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From Our Family Farm to Yours

Why I Farm


Published on Thursday, June 22, 2017

Mike Compston is a Nevada rancher and lifelong learner. A lot has changed in Smith Valley over his lifetime, but he enjoys the opportunity each day brings to experience something new.

As a child, Mike took in the bustling ranch around him. He loved to watch the blacksmith and hear his steady cadence on the anvil. Mike has fond memories of eating with the crew at long tables in the cookhouse, listening to stories of the day’s events. Working alongside his father and grandfather, Mike learned to drive a tractor and milk a cow. He remembers celebrating his 21st birthday horseback, driving cattle between grazing areas on a bitter, snowy November day.



Growing up, Mike’s grandmother taught him to stop and appreciate all the plants and wildlife around him. “It was always part of my life and part of the learning process that we had a firm understanding of working with nature.” He explains. “Don't do things that work against her or in conflict with the natural weather patterns, the natural growth patterns of the various plants. The bees, the birds, all had a place.”

Taking time to observe his natural surroundings is still his daily routine. “I enjoy the early mornings and the evenings, driving around the ranch farm areas and looking at the wildlife.” Mike smiles as he reflects on the last 50 years.

In that time, he and his wife, Jacquie, raised their two daughters on the ranch along with a diverse range of crops. The girls were successful with their registered Herford cattle and participated in cheerleading, volleyball, basketball, and 4-H. But at the end of the day, Mike is most proud of the work ethic they learned growing up in this way of life.

“They learned to never think about an 8-hour day, but to think about accomplishing their job. I'm most proud of that.” Mike says. “That's how they still are. They think about doing their job. It was their job whether they accomplish it in 4 hours or 40 hours. And whether you have that split into five days or two. They learned to know they could solve problems themselves at a very early age. When you're out there on a horse 10 miles from anyone else and there's a problem, you have to figure that out.”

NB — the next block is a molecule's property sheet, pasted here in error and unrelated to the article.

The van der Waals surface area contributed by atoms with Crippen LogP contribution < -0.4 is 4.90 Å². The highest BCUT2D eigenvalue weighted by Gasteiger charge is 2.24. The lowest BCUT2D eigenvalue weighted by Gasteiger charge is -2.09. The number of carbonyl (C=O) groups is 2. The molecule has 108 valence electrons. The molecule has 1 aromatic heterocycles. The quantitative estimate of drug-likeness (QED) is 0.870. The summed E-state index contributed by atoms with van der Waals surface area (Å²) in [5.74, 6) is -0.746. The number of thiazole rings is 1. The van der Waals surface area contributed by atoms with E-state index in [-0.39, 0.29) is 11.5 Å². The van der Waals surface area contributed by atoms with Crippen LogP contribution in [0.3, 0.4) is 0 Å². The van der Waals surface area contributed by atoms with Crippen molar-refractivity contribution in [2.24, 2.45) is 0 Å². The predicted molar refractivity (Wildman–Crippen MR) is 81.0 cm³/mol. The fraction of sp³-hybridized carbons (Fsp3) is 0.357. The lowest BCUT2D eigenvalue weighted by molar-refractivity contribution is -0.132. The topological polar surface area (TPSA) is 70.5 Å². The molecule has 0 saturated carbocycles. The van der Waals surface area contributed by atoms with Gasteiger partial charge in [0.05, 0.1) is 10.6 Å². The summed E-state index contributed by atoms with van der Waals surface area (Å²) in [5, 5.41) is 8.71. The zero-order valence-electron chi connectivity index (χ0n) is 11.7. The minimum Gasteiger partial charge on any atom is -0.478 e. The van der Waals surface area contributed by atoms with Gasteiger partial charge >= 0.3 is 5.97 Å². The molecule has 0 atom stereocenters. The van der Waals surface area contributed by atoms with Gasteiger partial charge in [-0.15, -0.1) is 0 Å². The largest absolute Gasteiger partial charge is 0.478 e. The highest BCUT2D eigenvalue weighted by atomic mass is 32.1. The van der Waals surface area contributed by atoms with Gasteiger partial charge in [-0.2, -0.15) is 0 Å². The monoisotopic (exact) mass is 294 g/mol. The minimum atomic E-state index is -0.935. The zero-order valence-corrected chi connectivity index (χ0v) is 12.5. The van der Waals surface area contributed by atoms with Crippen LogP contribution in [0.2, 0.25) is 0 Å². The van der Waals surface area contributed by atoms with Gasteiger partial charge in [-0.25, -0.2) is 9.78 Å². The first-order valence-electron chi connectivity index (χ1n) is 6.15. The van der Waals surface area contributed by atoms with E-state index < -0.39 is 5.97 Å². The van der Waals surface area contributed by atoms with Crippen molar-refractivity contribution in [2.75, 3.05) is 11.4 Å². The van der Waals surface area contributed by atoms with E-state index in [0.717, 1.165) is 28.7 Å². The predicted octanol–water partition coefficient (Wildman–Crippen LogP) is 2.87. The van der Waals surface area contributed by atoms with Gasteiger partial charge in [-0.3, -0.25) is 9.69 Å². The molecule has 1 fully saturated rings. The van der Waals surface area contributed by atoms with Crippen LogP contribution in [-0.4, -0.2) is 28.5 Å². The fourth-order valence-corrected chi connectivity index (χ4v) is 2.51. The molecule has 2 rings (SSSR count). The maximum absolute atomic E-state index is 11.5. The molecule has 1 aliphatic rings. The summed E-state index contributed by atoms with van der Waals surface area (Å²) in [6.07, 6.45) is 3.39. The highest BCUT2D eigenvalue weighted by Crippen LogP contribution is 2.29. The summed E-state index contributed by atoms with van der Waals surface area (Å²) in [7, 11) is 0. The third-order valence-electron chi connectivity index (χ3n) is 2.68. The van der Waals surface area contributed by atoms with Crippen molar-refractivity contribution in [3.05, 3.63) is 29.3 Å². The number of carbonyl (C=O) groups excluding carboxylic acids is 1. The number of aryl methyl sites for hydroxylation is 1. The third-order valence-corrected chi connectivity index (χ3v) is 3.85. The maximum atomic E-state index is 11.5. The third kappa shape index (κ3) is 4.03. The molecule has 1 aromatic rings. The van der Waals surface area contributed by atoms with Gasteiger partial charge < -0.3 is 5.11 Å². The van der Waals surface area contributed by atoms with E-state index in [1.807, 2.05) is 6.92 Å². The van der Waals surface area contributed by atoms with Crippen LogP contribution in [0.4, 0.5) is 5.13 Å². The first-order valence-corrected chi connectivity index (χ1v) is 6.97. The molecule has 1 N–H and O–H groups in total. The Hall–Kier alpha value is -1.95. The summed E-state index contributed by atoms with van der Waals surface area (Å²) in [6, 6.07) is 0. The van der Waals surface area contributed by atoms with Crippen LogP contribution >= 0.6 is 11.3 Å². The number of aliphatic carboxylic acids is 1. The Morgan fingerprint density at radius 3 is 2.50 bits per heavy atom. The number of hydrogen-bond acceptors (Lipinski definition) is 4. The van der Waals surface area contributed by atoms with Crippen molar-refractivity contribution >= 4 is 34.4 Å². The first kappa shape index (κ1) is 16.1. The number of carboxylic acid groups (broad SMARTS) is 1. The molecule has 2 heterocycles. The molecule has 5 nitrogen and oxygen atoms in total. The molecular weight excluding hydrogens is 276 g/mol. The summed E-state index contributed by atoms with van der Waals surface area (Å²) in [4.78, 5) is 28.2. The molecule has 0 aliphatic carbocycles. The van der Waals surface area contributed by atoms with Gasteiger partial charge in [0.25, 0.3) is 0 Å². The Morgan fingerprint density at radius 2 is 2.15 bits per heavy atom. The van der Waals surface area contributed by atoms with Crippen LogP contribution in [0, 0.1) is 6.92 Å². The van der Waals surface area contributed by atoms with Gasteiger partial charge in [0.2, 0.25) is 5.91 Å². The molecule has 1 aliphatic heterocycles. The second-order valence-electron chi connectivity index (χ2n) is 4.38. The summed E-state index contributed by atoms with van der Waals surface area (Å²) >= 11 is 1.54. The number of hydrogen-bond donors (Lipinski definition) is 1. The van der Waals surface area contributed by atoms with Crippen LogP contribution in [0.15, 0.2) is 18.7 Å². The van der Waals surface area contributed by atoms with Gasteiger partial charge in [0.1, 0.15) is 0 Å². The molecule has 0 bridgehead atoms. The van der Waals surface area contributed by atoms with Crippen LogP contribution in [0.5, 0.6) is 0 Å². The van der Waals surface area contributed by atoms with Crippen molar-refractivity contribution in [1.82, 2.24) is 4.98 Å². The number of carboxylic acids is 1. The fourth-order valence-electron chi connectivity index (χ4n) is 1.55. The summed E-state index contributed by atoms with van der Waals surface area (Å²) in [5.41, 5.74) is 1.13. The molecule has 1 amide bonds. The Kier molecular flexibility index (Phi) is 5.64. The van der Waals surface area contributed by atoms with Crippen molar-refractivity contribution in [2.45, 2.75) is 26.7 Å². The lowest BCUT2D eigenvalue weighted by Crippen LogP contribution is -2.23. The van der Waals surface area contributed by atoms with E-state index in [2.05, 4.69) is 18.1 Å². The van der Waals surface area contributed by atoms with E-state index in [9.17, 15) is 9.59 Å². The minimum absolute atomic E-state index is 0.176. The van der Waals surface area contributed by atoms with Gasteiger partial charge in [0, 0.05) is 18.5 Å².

Jacquie adds, “We did everything together. When the kids were little they would help me move pairs in the field. Toni would go sometimes out into the garlic fields with Mike and count sacks and watch the crew. Yvette helped me with book work.”

They have great memories, but ranch life has been far from easy. Water and property rights issues are always lurking. Irrigation is essential. The high desert climate makes for short growing seasons, often without much moisture, and it’s difficult to diversify with such limiting factors.



But armed with a positive attitude, research and an eagerness to learn, the Compstons continue to embrace the challenges. “There’s the daily challenge, and the daily opportunity to learn.” Mike explains. “That hasn't changed. To have that world out there every morning when you get up, and that there's something out there that you're going to learn is special.”

“The more you know, the better your operation is going to be. You also have to know what is going on politically.” Jacquie says matter of factly.

Today, the ranch continues to evolve. Mike raises lambs and alfalfa, both conventional and organic, on the ranch. He’s an avid #AgChat participant, and cherishes the opportunities he gets to teach and encourage young entrepreneurs.

“When we operated and I managed some other ranches along the way, I used to tell the people, 'I want to teach you more than I know. So that you are capable of doing my job and any job that is higher level than mine.' If I've done that, then I'm a success. It makes you whole. It makes you a person. And people remember it for a lifetime.” Mike smiles.

Jacquie is also committed to sharing what she’s learned and advocating for other farmers and ranchers through organizations like American Agri-Women.

Summing up life’s motivation is difficult, but Mike puts it simply. "No growing season, no production year in a man's lifetime in agriculture is the same. It never is duplicated. There's variables of weather, and climate, and markets. I farm because I love the challenge. I love the diversity. I love the opportunity to learn. That's it. It's who I am and what I do."

That’s why Mike Compston farms.



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Natalina Sents

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